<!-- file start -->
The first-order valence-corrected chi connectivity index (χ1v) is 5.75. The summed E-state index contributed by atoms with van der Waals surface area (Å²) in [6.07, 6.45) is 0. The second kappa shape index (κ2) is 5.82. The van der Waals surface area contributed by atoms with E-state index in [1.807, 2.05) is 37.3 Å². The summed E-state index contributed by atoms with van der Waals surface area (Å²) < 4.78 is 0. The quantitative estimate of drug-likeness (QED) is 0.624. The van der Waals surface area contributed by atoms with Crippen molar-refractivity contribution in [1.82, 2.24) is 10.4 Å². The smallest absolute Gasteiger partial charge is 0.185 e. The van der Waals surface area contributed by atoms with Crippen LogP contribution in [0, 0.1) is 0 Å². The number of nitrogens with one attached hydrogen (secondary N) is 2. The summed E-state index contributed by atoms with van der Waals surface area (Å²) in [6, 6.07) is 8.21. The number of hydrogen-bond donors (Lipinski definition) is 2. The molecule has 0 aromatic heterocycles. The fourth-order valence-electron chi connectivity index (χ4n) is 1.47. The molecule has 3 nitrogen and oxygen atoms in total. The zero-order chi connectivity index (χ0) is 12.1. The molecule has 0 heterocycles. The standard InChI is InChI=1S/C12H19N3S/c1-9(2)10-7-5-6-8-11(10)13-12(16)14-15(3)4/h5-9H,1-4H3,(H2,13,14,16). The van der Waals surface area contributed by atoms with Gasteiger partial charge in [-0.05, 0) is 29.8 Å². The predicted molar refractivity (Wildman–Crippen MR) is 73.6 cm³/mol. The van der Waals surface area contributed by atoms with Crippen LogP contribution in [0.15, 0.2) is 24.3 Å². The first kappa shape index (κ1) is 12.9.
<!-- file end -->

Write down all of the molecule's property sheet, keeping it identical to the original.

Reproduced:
The first-order valence-corrected chi connectivity index (χ1v) is 5.75. The summed E-state index contributed by atoms with van der Waals surface area (Å²) in [6.07, 6.45) is 0. The second kappa shape index (κ2) is 5.82. The van der Waals surface area contributed by atoms with E-state index in [1.807, 2.05) is 37.3 Å². The summed E-state index contributed by atoms with van der Waals surface area (Å²) < 4.78 is 0. The quantitative estimate of drug-likeness (QED) is 0.624. The van der Waals surface area contributed by atoms with Crippen molar-refractivity contribution in [1.82, 2.24) is 10.4 Å². The smallest absolute Gasteiger partial charge is 0.185 e. The van der Waals surface area contributed by atoms with Crippen LogP contribution in [0, 0.1) is 0 Å². The number of nitrogens with one attached hydrogen (secondary N) is 2. The summed E-state index contributed by atoms with van der Waals surface area (Å²) in [6, 6.07) is 8.21. The number of hydrogen-bond donors (Lipinski definition) is 2. The molecule has 0 aromatic heterocycles. The fourth-order valence-electron chi connectivity index (χ4n) is 1.47. The molecule has 3 nitrogen and oxygen atoms in total. The zero-order chi connectivity index (χ0) is 12.1. The molecule has 0 heterocycles. The standard InChI is InChI=1S/C12H19N3S/c1-9(2)10-7-5-6-8-11(10)13-12(16)14-15(3)4/h5-9H,1-4H3,(H2,13,14,16). The van der Waals surface area contributed by atoms with Gasteiger partial charge in [-0.05, 0) is 29.8 Å². The predicted molar refractivity (Wildman–Crippen MR) is 73.6 cm³/mol. The van der Waals surface area contributed by atoms with Crippen LogP contribution in [0.15, 0.2) is 24.3 Å². The first kappa shape index (κ1) is 12.9.